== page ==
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Falling living standards during the COVID-19 crisis: Quantitative evidence from nine developing countries

Egger, D, Miguel, E, Warren, SS, Shenoy, A, Collins, E, Karlan, D, Parkerson, D, Mobarak, Ahmed, Fink, G, Udry, C, Walker, M, Haushofer, J, Larreboure, M, Athey, S, Lopez-Pena, P, Benhachmi, S, Humphreys, M, Lowe, L, Meriggi, NF, Wabwire, A, Davis, CA, Pape, UJ, Graff, T, Voors, M, Nekesa, C and Vernot, C 2021, Falling living standards during the COVID-19 crisis: Quantitative evidence from nine developing countries, Science Advances, vol. 7, no. 6, pp. 1-12, doi: 10.1126/sciadv.abe0997.

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Title Falling living standards during the COVID-19 crisis: Quantitative evidence from nine developing countries
Author(s) Egger, D
Miguel, E
Warren, SS
Shenoy, A
Collins, E
Karlan, D
Parkerson, D
Mobarak, Ahmed
Fink, G
Udry, C
Walker, M
Haushofer, J
Larreboure, M
Athey, S
Lopez-Pena, P
Benhachmi, S
Humphreys, M
Lowe, L
Meriggi, NF
Wabwire, A
Davis, CA
Pape, UJ
Graff, T
Voors, M
Nekesa, C
Vernot, C
Journal name Science Advances
Volume number 7
Issue number 6
Article ID eabe0997
Start page 1
End page 12
Total pages 12
Publisher American Association for the Advancement of Science
Place of publication Washington, D.C.
Publication date 2021-02-05
ISSN 2375-2548
2375-2548
Summary Despite numerous journalistic accounts, systematic quantitative evidence on economic conditions during the ongoing COVID-19 pandemic remains scarce for most low- and middle-income countries, partly due to limitations of official economic statistics in environments with large informal sectors and subsistence agriculture. We assemble evidence from over 30,000 respondents in 16 original household surveys from nine countries in Africa (Burkina Faso, Ghana, Kenya, Rwanda, Sierra Leone), Asia (Bangladesh, Nepal, Philippines), and Latin America (Colombia). We document declines in employment and income in all settings beginning March 2020. The share of households experiencing an income drop ranges from 8 to 87% (median, 68%). Household coping strategies and government assistance were insufficient to sustain precrisis living standards, resulting in widespread food insecurity and dire economic conditions even 3 months into the crisis. We discuss promising policy responses and speculate about the risk of persistent adverse effects, especially among children and other vulnerable groups.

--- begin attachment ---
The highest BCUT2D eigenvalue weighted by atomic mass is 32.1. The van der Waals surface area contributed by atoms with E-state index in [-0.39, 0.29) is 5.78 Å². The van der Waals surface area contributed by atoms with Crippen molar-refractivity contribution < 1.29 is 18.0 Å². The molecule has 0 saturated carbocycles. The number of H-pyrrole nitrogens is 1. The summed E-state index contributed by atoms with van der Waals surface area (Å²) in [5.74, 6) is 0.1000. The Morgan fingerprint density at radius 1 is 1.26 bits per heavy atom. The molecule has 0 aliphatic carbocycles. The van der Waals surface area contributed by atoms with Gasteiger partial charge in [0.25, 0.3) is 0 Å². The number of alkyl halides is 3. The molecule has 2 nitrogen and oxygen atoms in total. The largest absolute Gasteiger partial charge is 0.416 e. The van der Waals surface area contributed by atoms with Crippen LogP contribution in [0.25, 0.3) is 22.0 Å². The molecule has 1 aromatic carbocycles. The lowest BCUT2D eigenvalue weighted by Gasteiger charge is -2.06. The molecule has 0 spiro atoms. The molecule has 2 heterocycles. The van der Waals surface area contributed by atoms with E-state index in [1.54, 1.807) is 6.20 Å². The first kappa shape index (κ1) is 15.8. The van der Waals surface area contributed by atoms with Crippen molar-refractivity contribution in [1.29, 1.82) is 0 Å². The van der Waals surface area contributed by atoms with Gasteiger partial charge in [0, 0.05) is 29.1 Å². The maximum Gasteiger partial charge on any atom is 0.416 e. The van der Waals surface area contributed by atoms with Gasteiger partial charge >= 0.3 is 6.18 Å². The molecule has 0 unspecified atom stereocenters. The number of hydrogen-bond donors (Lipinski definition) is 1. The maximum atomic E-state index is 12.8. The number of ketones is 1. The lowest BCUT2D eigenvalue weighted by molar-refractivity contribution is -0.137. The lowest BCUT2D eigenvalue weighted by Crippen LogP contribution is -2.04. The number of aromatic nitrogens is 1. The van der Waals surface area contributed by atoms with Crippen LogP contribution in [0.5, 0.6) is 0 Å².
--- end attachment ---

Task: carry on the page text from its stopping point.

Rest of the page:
Language eng
DOI 10.1126/sciadv.abe0997
Indigenous content off
HERDC Research category C1 Refereed article in a scholarly journal
ERA Research output type C Journal article
Free to Read? Yes
Persistent URL http://hdl.handle.net/10536/DRO/DU:30148201

Document type: Journal Article
Collections: Faculty of Business and Law
Open Access Collection
Department of Economics
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Citation counts: TR Web of Science Citation Count  Cited 12 times in TR Web of Science
Scopus Citation Count Cited 13 times in Scopus
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Created: Wed, 24 Feb 2021, 12:12:13 EST

Every reasonable effort has been made to ensure that permission has been obtained for items included in DRO. If you believe that your rights have been infringed by this repository, please contact drosupport@deakin.edu.au.